Snorfles in the House of Schmeer

A reading glasses lens shows a collection of schmeer from the cool mist humidifier.
A reading glasses lens shows a collection of schmeer from the cool mist humidifier.

Many know that we are currently in the midst of a sea of human communicable disease, particularly rhinoviruses and influenza. For most of the winter, I was lucky, but in the last ten days, it’s been my turn to have mocus, the snorfels, fnorks, the crud, whatever. I am glad I wasn’t handed influenza, which I had in 2002, and which was difficult as you’ve heard. I have a head cold that is presently migrating into my chest. I am hammering away with large, maybe even dangerously large, doses of over-the-counter cold remedies, plus plenty of super-nasty whiskey-containing teas to break up the mucous sheet in my head. A good sneeze is a welcome change to the mostly useless coughing.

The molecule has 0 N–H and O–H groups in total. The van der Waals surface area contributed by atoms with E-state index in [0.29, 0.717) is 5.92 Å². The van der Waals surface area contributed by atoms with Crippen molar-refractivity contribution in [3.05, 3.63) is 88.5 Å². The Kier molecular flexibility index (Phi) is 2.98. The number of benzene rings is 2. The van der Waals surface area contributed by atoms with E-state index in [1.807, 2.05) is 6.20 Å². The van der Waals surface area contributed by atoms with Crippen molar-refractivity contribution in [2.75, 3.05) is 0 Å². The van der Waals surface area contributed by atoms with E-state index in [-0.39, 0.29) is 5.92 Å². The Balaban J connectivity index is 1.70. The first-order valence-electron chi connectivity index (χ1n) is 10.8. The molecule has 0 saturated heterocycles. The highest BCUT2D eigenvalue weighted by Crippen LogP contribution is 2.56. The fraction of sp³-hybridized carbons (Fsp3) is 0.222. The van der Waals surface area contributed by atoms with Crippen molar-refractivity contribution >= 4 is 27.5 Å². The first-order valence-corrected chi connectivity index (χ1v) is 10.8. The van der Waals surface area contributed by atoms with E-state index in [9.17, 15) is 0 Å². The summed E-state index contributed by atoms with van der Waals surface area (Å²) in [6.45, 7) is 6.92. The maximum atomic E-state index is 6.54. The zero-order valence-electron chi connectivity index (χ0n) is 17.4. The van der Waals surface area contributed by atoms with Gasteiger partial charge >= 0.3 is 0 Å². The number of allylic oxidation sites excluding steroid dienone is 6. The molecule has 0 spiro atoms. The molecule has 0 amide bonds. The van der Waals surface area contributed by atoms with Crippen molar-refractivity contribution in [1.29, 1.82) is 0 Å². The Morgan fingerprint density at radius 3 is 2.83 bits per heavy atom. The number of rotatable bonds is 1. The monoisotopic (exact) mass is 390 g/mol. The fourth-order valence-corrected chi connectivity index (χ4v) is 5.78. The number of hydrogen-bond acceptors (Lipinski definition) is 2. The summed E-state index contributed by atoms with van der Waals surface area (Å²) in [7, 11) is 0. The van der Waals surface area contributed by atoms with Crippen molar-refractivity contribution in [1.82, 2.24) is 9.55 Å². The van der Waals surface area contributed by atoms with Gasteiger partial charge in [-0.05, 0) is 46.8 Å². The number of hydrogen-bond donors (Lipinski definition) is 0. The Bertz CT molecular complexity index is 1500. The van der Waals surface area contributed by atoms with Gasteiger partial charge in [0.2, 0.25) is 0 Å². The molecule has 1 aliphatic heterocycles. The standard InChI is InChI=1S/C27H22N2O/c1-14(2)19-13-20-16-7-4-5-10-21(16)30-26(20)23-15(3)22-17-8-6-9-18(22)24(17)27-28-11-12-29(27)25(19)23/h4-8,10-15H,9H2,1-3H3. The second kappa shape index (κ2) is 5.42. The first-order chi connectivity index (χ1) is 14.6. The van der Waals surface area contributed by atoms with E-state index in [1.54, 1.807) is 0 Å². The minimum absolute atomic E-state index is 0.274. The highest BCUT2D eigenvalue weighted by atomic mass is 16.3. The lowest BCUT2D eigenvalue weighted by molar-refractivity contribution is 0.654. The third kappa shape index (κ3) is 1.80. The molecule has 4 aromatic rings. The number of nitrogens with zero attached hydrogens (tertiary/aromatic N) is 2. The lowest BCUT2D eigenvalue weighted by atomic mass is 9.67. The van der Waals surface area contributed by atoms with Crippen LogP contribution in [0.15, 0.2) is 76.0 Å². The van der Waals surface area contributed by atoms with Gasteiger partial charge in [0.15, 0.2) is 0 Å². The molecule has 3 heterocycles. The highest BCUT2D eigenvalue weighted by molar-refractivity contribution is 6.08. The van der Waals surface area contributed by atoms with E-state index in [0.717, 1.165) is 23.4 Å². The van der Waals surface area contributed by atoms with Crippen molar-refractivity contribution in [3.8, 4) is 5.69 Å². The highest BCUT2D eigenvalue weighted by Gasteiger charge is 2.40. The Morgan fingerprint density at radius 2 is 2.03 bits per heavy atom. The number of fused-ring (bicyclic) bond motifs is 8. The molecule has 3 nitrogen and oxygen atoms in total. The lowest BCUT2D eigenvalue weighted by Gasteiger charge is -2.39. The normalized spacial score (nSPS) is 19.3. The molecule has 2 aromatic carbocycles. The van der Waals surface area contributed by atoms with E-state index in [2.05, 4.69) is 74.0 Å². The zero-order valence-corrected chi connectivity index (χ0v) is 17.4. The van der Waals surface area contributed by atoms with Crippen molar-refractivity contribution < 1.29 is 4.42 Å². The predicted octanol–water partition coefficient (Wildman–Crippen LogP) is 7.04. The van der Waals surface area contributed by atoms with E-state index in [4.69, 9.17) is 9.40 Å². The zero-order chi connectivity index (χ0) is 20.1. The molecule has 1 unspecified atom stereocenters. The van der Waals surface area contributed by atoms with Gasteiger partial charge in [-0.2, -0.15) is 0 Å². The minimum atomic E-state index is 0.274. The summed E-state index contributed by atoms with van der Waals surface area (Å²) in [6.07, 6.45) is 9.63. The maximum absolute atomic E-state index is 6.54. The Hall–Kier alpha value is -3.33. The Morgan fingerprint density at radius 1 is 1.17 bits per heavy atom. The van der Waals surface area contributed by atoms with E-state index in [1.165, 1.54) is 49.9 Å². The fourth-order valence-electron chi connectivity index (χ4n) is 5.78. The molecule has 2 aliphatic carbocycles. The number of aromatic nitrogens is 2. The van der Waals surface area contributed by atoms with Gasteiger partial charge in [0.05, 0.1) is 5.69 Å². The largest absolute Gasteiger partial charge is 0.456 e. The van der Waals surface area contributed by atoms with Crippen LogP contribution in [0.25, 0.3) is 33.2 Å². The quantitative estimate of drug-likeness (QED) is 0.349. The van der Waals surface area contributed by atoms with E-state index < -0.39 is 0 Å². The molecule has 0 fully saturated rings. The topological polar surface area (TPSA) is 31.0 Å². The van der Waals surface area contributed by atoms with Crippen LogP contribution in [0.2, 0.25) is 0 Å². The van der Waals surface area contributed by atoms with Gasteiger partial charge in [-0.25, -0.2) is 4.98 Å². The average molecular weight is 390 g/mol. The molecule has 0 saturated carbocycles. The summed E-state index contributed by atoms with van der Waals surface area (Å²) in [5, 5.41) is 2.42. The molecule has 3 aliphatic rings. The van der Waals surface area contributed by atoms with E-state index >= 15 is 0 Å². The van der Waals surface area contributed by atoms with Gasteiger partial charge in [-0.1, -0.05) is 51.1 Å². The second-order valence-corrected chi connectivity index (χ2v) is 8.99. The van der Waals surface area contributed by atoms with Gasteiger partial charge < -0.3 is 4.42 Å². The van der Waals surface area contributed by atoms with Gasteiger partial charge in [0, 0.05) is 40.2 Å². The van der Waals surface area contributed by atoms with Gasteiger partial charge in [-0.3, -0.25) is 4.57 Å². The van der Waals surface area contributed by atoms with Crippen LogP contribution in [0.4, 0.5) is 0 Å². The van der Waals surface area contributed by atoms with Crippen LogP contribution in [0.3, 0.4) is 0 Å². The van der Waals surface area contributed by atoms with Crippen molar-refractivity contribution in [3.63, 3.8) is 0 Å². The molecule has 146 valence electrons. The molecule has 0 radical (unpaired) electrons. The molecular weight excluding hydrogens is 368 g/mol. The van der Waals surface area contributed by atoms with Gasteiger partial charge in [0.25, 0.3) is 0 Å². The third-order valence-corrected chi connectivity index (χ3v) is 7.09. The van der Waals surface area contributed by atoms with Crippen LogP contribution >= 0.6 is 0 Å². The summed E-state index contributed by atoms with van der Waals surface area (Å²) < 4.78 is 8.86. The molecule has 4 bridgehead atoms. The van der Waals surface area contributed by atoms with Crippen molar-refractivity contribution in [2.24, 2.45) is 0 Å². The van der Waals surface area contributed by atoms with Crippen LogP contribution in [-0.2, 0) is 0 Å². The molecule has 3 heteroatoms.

Anyway, an observation. Years ago, Abby and I noticed in the winter that our glasses (in my case, readers) would blotch up. Back then I postulated it was because of the Glade air fresheners in the house, but since we no longer use those and still get blotchy glasses, it’s got to be the cold-air humidifier in the hall causing the schmeer.

As an aside, when I was growing up, we had a household humidifier in the hall, about the size and shape of a modern college dorm refrigerator. It had a slot in the front panel for filling it with water, and four control buttons to set degree of humidity. I thought it was the coolest thing because I could pretend it was a control panel on the star ship Enterprise.

I would love to hear an explanation as to why this substance forms on our glasses, but not our kitchenware or cameras.
I would love to hear an explanation as to why this substance forms on our glasses, but not our kitchenware or cameras.
0

2 Comments

Leave a Reply

Your email address will not be published. Required fields are marked *

This site uses Akismet to reduce spam. Learn how your comment data is processed.